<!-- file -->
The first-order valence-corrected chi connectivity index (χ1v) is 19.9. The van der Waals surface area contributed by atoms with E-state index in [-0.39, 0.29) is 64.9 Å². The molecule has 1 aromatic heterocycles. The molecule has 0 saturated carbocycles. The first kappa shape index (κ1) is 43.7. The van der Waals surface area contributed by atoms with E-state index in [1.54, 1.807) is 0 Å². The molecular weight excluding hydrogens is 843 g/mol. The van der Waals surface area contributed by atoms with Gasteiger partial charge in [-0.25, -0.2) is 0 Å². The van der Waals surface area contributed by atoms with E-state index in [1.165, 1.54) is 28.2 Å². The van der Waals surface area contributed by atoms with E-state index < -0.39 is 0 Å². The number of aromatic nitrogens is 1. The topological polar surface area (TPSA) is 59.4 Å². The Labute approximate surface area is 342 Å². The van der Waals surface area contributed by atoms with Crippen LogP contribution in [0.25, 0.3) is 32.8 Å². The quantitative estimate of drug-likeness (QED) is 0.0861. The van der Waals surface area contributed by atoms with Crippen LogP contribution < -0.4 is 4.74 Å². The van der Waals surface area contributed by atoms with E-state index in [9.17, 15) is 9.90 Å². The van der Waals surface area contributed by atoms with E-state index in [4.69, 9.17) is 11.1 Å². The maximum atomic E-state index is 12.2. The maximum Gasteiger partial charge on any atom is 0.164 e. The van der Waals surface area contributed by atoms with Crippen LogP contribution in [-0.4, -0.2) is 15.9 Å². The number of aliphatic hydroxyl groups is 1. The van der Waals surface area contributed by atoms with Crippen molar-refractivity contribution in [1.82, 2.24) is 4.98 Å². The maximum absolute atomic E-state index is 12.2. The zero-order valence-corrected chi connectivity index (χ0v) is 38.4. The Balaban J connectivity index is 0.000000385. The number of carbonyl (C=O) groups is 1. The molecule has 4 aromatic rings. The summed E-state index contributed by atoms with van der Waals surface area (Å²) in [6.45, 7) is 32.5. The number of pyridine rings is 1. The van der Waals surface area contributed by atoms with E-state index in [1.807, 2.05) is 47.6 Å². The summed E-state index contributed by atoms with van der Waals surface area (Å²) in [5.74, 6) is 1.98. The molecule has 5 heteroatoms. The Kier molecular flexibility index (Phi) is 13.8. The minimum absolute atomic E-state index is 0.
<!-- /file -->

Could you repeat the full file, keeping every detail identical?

The first-order valence-corrected chi connectivity index (χ1v) is 19.9. The van der Waals surface area contributed by atoms with E-state index in [-0.39, 0.29) is 64.9 Å². The molecule has 1 aromatic heterocycles. The molecule has 0 saturated carbocycles. The first kappa shape index (κ1) is 43.7. The van der Waals surface area contributed by atoms with E-state index in [1.54, 1.807) is 0 Å². The molecular weight excluding hydrogens is 843 g/mol. The van der Waals surface area contributed by atoms with Gasteiger partial charge in [-0.25, -0.2) is 0 Å². The van der Waals surface area contributed by atoms with E-state index in [1.165, 1.54) is 28.2 Å². The van der Waals surface area contributed by atoms with E-state index < -0.39 is 0 Å². The number of aromatic nitrogens is 1. The topological polar surface area (TPSA) is 59.4 Å². The Labute approximate surface area is 342 Å². The van der Waals surface area contributed by atoms with Crippen LogP contribution in [0.25, 0.3) is 32.8 Å². The quantitative estimate of drug-likeness (QED) is 0.0861. The van der Waals surface area contributed by atoms with Crippen LogP contribution < -0.4 is 4.74 Å². The van der Waals surface area contributed by atoms with E-state index in [9.17, 15) is 9.90 Å². The van der Waals surface area contributed by atoms with E-state index in [4.69, 9.17) is 11.1 Å². The maximum atomic E-state index is 12.2. The maximum Gasteiger partial charge on any atom is 0.164 e. The van der Waals surface area contributed by atoms with Crippen LogP contribution in [-0.4, -0.2) is 15.9 Å². The number of aliphatic hydroxyl groups is 1. The van der Waals surface area contributed by atoms with Crippen molar-refractivity contribution in [1.82, 2.24) is 4.98 Å². The maximum absolute atomic E-state index is 12.2. The zero-order valence-corrected chi connectivity index (χ0v) is 38.4. The Balaban J connectivity index is 0.000000385. The number of carbonyl (C=O) groups is 1. The molecule has 4 aromatic rings. The summed E-state index contributed by atoms with van der Waals surface area (Å²) in [6.45, 7) is 32.5. The number of pyridine rings is 1. The van der Waals surface area contributed by atoms with E-state index in [1.807, 2.05) is 47.6 Å². The summed E-state index contributed by atoms with van der Waals surface area (Å²) in [5.74, 6) is 1.98. The molecule has 5 heteroatoms. The Kier molecular flexibility index (Phi) is 13.8. The minimum absolute atomic E-state index is 0.